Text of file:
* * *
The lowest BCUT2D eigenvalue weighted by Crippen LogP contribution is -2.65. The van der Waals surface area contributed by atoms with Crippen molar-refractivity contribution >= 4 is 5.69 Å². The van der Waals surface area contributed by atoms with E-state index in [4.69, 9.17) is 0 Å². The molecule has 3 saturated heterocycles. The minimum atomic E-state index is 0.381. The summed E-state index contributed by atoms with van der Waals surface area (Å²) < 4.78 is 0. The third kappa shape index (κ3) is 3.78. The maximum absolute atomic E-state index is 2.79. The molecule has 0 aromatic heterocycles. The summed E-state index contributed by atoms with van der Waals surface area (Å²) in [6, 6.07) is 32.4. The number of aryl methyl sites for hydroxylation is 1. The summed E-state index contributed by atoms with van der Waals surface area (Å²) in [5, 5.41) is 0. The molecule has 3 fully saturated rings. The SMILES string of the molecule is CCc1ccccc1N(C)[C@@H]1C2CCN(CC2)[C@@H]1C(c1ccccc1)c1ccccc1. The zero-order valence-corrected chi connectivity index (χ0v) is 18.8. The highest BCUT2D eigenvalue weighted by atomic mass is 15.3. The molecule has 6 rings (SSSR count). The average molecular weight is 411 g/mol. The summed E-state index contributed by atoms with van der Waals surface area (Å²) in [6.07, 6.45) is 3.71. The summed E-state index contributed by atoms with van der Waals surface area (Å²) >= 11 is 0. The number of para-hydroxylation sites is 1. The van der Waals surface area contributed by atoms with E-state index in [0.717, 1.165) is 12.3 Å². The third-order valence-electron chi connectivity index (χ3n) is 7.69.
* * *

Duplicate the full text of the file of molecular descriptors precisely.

The lowest BCUT2D eigenvalue weighted by Crippen LogP contribution is -2.65. The van der Waals surface area contributed by atoms with Crippen molar-refractivity contribution >= 4 is 5.69 Å². The van der Waals surface area contributed by atoms with E-state index in [4.69, 9.17) is 0 Å². The molecule has 3 saturated heterocycles. The minimum atomic E-state index is 0.381. The summed E-state index contributed by atoms with van der Waals surface area (Å²) < 4.78 is 0. The third kappa shape index (κ3) is 3.78. The maximum absolute atomic E-state index is 2.79. The molecule has 0 aromatic heterocycles. The summed E-state index contributed by atoms with van der Waals surface area (Å²) in [6, 6.07) is 32.4. The number of aryl methyl sites for hydroxylation is 1. The summed E-state index contributed by atoms with van der Waals surface area (Å²) in [5, 5.41) is 0. The molecule has 3 fully saturated rings. The SMILES string of the molecule is CCc1ccccc1N(C)[C@@H]1C2CCN(CC2)[C@@H]1C(c1ccccc1)c1ccccc1. The zero-order valence-corrected chi connectivity index (χ0v) is 18.8. The highest BCUT2D eigenvalue weighted by atomic mass is 15.3. The molecule has 6 rings (SSSR count). The average molecular weight is 411 g/mol. The summed E-state index contributed by atoms with van der Waals surface area (Å²) in [6.07, 6.45) is 3.71. The summed E-state index contributed by atoms with van der Waals surface area (Å²) >= 11 is 0. The number of para-hydroxylation sites is 1. The van der Waals surface area contributed by atoms with E-state index in [0.717, 1.165) is 12.3 Å². The third-order valence-electron chi connectivity index (χ3n) is 7.69.